“I’m willing to have those conversations. If I’m going to be your mayor, you’ve gotta believe in me. … I’m okay with that. I’m okay with standing with my faith and standing tall with my wife and answering the tough questions.”
Brockhouse accused Nirenberg’s campaign of sending police documents about the alleged incidents to the newspaper in order to write a “hit piece.” Kelton Morgan, Nirenberg’s campaign manager, told the Rivard Report that the campaign’s own open-records request was still pending as of Friday morning.
“[The article]raised serious questions about your fitness to serve in this office or any other office – especially in a city that struggles with an epidemic of domestic violence,” Nirenberg said.
Brockhouse said he does not remember the 2009 incident and that his wife Annalisa will refute the article. In 2006, he was involved in an incident with a then-boyfriend of his previous wife that he was in the process of divorcing, he said.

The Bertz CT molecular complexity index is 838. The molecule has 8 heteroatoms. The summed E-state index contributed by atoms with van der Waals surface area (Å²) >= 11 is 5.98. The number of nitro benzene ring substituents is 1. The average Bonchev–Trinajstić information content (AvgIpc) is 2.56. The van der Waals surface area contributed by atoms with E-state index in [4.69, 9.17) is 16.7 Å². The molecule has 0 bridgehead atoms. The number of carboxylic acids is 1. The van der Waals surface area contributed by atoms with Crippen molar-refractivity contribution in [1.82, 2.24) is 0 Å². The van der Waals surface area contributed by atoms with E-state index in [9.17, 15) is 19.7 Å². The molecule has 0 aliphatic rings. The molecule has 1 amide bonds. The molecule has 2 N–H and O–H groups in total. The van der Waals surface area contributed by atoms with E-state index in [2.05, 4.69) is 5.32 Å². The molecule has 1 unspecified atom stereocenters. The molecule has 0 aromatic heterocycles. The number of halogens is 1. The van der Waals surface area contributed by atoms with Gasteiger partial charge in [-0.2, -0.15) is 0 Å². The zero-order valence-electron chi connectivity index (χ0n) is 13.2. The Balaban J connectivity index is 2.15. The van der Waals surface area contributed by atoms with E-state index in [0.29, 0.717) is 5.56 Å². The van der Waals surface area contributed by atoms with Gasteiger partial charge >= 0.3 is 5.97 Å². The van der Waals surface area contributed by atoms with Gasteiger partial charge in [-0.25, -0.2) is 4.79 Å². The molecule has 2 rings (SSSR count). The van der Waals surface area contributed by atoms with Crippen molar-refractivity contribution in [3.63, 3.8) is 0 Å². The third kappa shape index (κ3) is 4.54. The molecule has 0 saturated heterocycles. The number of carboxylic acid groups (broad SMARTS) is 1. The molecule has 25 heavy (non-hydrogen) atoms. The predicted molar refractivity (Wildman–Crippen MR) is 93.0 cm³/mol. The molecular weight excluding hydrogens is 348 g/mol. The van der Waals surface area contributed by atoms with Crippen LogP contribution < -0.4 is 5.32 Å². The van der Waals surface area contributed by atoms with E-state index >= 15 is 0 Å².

“I filed the report,” Brockhouse said. “I did it because I was attacked in my own home.”
Nirenberg started to change the subject.
“I’d rather talk about the half million dollars you took from the fire union, frankly,” Nirenberg said.
A verbal tussle ensued as Brockhouse tried to parlay that into a commitment from Nirenberg to not bring up the police reports again, but both were silenced by Ware as he regained control of the discussion.
Nirenberg was referring to the roughly $478,000 that he says Brockhouse – through his consulting business – has received from public safety unions for marketing and political work Brockhouse performed for them before he was elected to City Council in 2017.
“That is the special-interest group we gotta watch out for,” Nirenberg said. “$478,000 in his pocket so he would be in theirs.”